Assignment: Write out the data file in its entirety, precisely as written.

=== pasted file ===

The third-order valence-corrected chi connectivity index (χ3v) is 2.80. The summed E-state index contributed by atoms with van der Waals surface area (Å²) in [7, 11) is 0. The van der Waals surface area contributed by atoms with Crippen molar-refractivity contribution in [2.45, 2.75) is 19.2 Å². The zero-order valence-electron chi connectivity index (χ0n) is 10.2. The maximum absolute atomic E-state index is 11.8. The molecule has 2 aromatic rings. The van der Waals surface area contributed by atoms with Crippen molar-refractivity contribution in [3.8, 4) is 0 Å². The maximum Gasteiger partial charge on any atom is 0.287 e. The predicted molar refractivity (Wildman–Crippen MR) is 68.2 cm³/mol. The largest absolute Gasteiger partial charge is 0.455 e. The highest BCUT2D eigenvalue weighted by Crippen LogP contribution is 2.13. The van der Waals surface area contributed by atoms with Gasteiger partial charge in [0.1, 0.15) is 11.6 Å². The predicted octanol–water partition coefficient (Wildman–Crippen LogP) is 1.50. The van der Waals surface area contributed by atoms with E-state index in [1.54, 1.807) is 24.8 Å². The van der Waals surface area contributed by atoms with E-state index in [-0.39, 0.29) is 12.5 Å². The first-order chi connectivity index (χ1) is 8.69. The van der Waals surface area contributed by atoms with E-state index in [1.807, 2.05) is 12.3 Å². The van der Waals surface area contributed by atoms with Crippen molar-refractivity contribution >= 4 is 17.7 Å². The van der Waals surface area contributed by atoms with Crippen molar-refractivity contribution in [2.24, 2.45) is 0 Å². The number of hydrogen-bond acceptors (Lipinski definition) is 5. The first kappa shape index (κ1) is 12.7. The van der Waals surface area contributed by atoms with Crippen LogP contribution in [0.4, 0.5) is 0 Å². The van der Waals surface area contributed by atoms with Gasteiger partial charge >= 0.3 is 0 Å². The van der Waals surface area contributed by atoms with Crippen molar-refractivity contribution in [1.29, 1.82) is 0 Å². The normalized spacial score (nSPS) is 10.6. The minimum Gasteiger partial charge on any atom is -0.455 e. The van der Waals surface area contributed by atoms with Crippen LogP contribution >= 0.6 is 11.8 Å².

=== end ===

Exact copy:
The third-order valence-corrected chi connectivity index (χ3v) is 2.80. The summed E-state index contributed by atoms with van der Waals surface area (Å²) in [7, 11) is 0. The van der Waals surface area contributed by atoms with Crippen molar-refractivity contribution in [2.45, 2.75) is 19.2 Å². The zero-order valence-electron chi connectivity index (χ0n) is 10.2. The maximum absolute atomic E-state index is 11.8. The molecule has 2 aromatic rings. The van der Waals surface area contributed by atoms with Crippen molar-refractivity contribution in [3.8, 4) is 0 Å². The maximum Gasteiger partial charge on any atom is 0.287 e. The predicted molar refractivity (Wildman–Crippen MR) is 68.2 cm³/mol. The largest absolute Gasteiger partial charge is 0.455 e. The highest BCUT2D eigenvalue weighted by Crippen LogP contribution is 2.13. The van der Waals surface area contributed by atoms with Gasteiger partial charge in [0.1, 0.15) is 11.6 Å². The predicted octanol–water partition coefficient (Wildman–Crippen LogP) is 1.50. The van der Waals surface area contributed by atoms with E-state index in [1.54, 1.807) is 24.8 Å². The van der Waals surface area contributed by atoms with E-state index in [-0.39, 0.29) is 12.5 Å². The first-order chi connectivity index (χ1) is 8.69. The van der Waals surface area contributed by atoms with E-state index in [1.807, 2.05) is 12.3 Å². The van der Waals surface area contributed by atoms with Crippen molar-refractivity contribution >= 4 is 17.7 Å². The van der Waals surface area contributed by atoms with Crippen molar-refractivity contribution in [2.24, 2.45) is 0 Å². The number of hydrogen-bond acceptors (Lipinski definition) is 5. The first kappa shape index (κ1) is 12.7. The van der Waals surface area contributed by atoms with Crippen LogP contribution in [0.4, 0.5) is 0 Å². The van der Waals surface area contributed by atoms with Gasteiger partial charge >= 0.3 is 0 Å². The van der Waals surface area contributed by atoms with Crippen molar-refractivity contribution in [1.29, 1.82) is 0 Å². The normalized spacial score (nSPS) is 10.6. The minimum Gasteiger partial charge on any atom is -0.455 e. The van der Waals surface area contributed by atoms with Crippen LogP contribution >= 0.6 is 11.8 Å².